Anonymous said…
"The error actually lends strength to Dr. Ausubel's argument"

Maybe, as it turns out. But what does it say about his credibility and reliability as an energy researcher, that he's off by three orders of magnitude on a fundamental data point but didn't even notice before his work was published?

Popular posts from this blog

How Nanomaterials Can Make Nuclear Reactors Safer and More Efficient

The following is a guest post from Matt Wald, senior communications advisor at NEI. Follow Matt on Twitter at @MattLWald.

From the batteries in our cell phones to the clothes on our backs, "nanomaterials" that are designed molecule by molecule are working their way into our economy and our lives. Now there’s some promising work on new materials for nuclear reactors.

Reactors are a tough environment. The sub atomic particles that sustain the chain reaction, neutrons, are great for splitting additional uranium atoms, but not all of them hit a uranium atom; some of them end up in various metal components of the reactor. The metal is usually a crystalline structure, meaning it is as orderly as a ladder or a sheet of graph paper, but the neutrons rearrange the atoms, leaving some infinitesimal voids in the structure and some areas of extra density. The components literally grow, getting longer and thicker. The phenomenon is well understood and designers compensate for it with a …

Why America Needs the MOX Facility

If Isaiah had been a nuclear engineer, he’d have loved this project. And the Trump Administration should too, despite the proposal to eliminate it in the FY 2018 budget.

The project is a massive factory near Aiken, S.C., that will take plutonium from the government’s arsenal and turn it into fuel for civilian power reactors. The plutonium, made by the United States during the Cold War in a competition with the Soviet Union, is now surplus, and the United States and the Russian Federation jointly agreed to reduce their stocks, to reduce the chance of its use in weapons. Over two thousand construction workers, technicians and engineers are at work to enable the transformation.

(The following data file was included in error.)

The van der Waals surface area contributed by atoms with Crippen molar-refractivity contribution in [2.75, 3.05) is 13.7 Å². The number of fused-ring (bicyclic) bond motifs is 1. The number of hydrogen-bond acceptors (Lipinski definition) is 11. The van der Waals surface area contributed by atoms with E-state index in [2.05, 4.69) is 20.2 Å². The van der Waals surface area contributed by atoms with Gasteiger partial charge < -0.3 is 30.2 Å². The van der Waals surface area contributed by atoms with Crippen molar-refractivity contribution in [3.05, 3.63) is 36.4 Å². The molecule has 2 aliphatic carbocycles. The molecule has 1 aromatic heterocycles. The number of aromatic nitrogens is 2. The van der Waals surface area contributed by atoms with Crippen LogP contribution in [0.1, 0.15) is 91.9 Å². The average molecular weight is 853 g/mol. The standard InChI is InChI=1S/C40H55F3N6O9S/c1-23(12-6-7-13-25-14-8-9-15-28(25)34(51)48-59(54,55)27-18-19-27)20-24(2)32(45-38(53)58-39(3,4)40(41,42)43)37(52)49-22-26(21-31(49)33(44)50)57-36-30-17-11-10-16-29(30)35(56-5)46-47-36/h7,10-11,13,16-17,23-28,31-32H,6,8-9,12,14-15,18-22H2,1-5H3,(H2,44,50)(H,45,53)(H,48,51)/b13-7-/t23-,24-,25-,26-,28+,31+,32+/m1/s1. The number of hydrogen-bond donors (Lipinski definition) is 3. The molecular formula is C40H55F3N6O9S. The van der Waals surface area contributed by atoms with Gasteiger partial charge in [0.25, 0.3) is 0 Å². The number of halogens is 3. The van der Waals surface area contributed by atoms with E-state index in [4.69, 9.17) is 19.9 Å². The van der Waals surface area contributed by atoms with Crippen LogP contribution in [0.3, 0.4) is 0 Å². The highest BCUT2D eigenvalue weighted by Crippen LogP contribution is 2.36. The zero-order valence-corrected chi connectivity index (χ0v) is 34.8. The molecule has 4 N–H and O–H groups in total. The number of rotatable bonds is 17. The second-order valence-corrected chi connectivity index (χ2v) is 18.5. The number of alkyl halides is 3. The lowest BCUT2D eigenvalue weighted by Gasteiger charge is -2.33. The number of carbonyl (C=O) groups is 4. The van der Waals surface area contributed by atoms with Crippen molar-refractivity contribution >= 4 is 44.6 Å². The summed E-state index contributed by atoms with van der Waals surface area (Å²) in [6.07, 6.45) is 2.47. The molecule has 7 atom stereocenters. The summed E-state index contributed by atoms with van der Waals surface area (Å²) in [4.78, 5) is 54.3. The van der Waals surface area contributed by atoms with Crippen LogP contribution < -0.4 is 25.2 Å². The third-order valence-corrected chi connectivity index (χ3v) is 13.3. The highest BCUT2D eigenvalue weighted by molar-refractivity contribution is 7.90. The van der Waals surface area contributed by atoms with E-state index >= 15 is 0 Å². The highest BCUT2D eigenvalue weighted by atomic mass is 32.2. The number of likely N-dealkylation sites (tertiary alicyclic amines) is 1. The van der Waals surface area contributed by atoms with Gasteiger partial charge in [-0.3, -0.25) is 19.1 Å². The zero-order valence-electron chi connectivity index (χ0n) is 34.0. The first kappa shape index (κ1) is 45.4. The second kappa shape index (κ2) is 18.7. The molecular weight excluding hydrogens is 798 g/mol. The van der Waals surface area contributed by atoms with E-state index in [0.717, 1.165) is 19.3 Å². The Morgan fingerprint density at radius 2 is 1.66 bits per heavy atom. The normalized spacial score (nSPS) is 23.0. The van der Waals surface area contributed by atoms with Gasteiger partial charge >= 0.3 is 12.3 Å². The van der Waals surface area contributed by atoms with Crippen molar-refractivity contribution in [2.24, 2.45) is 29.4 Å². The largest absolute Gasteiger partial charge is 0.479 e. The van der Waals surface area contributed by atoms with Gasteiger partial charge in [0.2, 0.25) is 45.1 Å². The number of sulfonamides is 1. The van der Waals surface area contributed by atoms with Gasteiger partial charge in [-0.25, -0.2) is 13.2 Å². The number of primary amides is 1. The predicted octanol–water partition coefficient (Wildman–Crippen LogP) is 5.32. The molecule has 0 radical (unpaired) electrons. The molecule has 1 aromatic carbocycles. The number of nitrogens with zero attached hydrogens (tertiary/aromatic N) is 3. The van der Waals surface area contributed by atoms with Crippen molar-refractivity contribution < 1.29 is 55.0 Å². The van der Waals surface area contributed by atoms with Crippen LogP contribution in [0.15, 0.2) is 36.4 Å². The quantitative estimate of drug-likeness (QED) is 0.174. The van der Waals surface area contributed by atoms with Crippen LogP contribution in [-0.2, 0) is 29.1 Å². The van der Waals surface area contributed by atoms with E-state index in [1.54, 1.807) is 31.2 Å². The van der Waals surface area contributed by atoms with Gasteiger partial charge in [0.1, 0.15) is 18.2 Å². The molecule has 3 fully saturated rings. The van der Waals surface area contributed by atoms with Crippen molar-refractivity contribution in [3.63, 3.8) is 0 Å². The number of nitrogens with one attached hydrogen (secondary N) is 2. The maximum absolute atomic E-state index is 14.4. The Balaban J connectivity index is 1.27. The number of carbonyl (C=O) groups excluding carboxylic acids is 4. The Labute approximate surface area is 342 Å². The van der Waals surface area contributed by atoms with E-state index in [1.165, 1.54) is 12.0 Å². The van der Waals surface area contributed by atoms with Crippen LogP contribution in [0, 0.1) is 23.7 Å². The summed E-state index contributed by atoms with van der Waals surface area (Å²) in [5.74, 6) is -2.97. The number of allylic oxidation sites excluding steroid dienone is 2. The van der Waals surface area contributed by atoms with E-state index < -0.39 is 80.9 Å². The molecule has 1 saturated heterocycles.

Carrying Isaiah’s “swords into plowshares” vision into the nuclear field did not originate with plutonium. In 1993, the United States and Russia began a 20-year program to take weapons-grade uranium out of the Russian inventory, dilute it to levels appropriate for civilian power plants, and then use it to produce…

Nuclear Is a Long-Term Investment for Ohio that Will Pay Big

With 50 different state legislative calendars, more than half of them adjourn by June, and those still in session throughout the year usually take a recess in the summer. So springtime is prime time for state legislative activity. In the next few weeks, legislatures are hosting hearings and calling for votes on bills that have been battered back and forth in the capital halls.

On Tuesday, The Ohio Public Utilities Committee hosted its third round of hearings on the Zero Emissions Nuclear Resources Program, House Bill 178, and NEI’s Maria Korsnick testified before a jam-packed room of legislators.


Washingtonians parachuting into state debates can be a tricky platform, but in this case, Maria’s remarks provided national perspective that put the Ohio conundrum into context. At the heart of this debate is the impact nuclear plants have on local jobs and the local economy, and that nuclear assets should be viewed as “long-term investments” for the state. Of course, clean air and electrons …